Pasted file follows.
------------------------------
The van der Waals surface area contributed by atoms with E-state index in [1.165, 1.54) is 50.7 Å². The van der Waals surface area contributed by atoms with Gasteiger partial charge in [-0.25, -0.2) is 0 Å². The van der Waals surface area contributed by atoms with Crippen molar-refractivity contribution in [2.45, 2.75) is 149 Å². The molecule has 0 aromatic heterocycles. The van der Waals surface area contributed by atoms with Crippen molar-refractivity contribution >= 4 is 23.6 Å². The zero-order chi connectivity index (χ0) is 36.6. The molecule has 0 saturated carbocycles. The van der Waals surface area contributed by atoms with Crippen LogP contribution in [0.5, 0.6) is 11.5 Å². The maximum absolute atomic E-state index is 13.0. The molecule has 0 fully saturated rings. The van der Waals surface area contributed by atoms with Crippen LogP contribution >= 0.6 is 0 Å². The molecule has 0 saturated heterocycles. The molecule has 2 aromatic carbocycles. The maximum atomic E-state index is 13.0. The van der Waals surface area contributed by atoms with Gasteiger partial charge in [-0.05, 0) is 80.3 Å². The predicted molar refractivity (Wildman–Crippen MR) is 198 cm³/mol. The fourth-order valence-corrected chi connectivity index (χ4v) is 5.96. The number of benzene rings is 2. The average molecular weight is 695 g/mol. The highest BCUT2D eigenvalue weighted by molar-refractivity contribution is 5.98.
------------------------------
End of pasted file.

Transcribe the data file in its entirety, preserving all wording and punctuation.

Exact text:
The van der Waals surface area contributed by atoms with E-state index in [1.165, 1.54) is 50.7 Å². The van der Waals surface area contributed by atoms with Gasteiger partial charge in [-0.25, -0.2) is 0 Å². The van der Waals surface area contributed by atoms with Crippen molar-refractivity contribution in [2.45, 2.75) is 149 Å². The molecule has 0 aromatic heterocycles. The van der Waals surface area contributed by atoms with Crippen molar-refractivity contribution >= 4 is 23.6 Å². The zero-order chi connectivity index (χ0) is 36.6. The molecule has 0 saturated carbocycles. The van der Waals surface area contributed by atoms with Crippen LogP contribution in [0.5, 0.6) is 11.5 Å². The maximum absolute atomic E-state index is 13.0. The molecule has 0 fully saturated rings. The van der Waals surface area contributed by atoms with Crippen LogP contribution >= 0.6 is 0 Å². The molecule has 0 saturated heterocycles. The molecule has 2 aromatic carbocycles. The maximum atomic E-state index is 13.0. The van der Waals surface area contributed by atoms with Gasteiger partial charge in [-0.05, 0) is 80.3 Å². The predicted molar refractivity (Wildman–Crippen MR) is 198 cm³/mol. The fourth-order valence-corrected chi connectivity index (χ4v) is 5.96. The number of benzene rings is 2. The average molecular weight is 695 g/mol. The highest BCUT2D eigenvalue weighted by molar-refractivity contribution is 5.98.